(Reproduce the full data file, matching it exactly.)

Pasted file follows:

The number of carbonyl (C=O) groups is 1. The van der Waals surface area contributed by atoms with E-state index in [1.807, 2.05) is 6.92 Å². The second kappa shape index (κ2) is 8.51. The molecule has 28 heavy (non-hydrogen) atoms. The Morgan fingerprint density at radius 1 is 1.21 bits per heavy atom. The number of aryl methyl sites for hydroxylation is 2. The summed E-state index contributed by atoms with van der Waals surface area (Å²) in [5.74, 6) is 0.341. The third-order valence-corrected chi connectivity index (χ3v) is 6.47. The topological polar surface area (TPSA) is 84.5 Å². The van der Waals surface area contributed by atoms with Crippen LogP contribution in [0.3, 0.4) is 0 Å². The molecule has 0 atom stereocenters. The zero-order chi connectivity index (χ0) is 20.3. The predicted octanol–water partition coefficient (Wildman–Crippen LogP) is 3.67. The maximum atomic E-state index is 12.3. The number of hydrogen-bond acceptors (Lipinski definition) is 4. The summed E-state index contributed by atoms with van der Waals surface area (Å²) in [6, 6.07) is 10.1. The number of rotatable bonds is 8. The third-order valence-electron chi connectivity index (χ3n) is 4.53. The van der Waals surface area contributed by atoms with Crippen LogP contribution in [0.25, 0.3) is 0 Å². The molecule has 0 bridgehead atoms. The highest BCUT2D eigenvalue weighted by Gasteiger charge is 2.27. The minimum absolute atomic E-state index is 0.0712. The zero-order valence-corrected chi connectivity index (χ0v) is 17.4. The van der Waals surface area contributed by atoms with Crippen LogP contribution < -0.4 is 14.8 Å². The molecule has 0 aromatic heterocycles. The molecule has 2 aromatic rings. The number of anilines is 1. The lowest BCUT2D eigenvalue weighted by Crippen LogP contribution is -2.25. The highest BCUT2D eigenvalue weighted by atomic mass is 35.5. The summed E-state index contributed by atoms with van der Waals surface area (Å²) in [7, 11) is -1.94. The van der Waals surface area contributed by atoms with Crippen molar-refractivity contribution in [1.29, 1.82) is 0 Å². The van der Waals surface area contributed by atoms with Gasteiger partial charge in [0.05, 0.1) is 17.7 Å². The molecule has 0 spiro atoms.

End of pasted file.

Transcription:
The number of carbonyl (C=O) groups is 1. The van der Waals surface area contributed by atoms with E-state index in [1.807, 2.05) is 6.92 Å². The second kappa shape index (κ2) is 8.51. The molecule has 28 heavy (non-hydrogen) atoms. The Morgan fingerprint density at radius 1 is 1.21 bits per heavy atom. The number of aryl methyl sites for hydroxylation is 2. The summed E-state index contributed by atoms with van der Waals surface area (Å²) in [5.74, 6) is 0.341. The third-order valence-corrected chi connectivity index (χ3v) is 6.47. The topological polar surface area (TPSA) is 84.5 Å². The van der Waals surface area contributed by atoms with Crippen LogP contribution in [0.3, 0.4) is 0 Å². The molecule has 0 atom stereocenters. The zero-order chi connectivity index (χ0) is 20.3. The predicted octanol–water partition coefficient (Wildman–Crippen LogP) is 3.67. The maximum atomic E-state index is 12.3. The number of hydrogen-bond acceptors (Lipinski definition) is 4. The summed E-state index contributed by atoms with van der Waals surface area (Å²) in [6, 6.07) is 10.1. The number of rotatable bonds is 8. The third-order valence-electron chi connectivity index (χ3n) is 4.53. The van der Waals surface area contributed by atoms with Crippen LogP contribution in [0.25, 0.3) is 0 Å². The molecule has 0 bridgehead atoms. The highest BCUT2D eigenvalue weighted by Gasteiger charge is 2.27. The minimum absolute atomic E-state index is 0.0712. The zero-order valence-corrected chi connectivity index (χ0v) is 17.4. The van der Waals surface area contributed by atoms with Crippen LogP contribution < -0.4 is 14.8 Å². The molecule has 0 aromatic heterocycles. The molecule has 2 aromatic rings. The number of anilines is 1. The lowest BCUT2D eigenvalue weighted by Crippen LogP contribution is -2.25. The highest BCUT2D eigenvalue weighted by atomic mass is 35.5. The summed E-state index contributed by atoms with van der Waals surface area (Å²) in [7, 11) is -1.94. The van der Waals surface area contributed by atoms with Crippen molar-refractivity contribution in [1.29, 1.82) is 0 Å². The van der Waals surface area contributed by atoms with Gasteiger partial charge in [0.05, 0.1) is 17.7 Å². The molecule has 0 spiro atoms.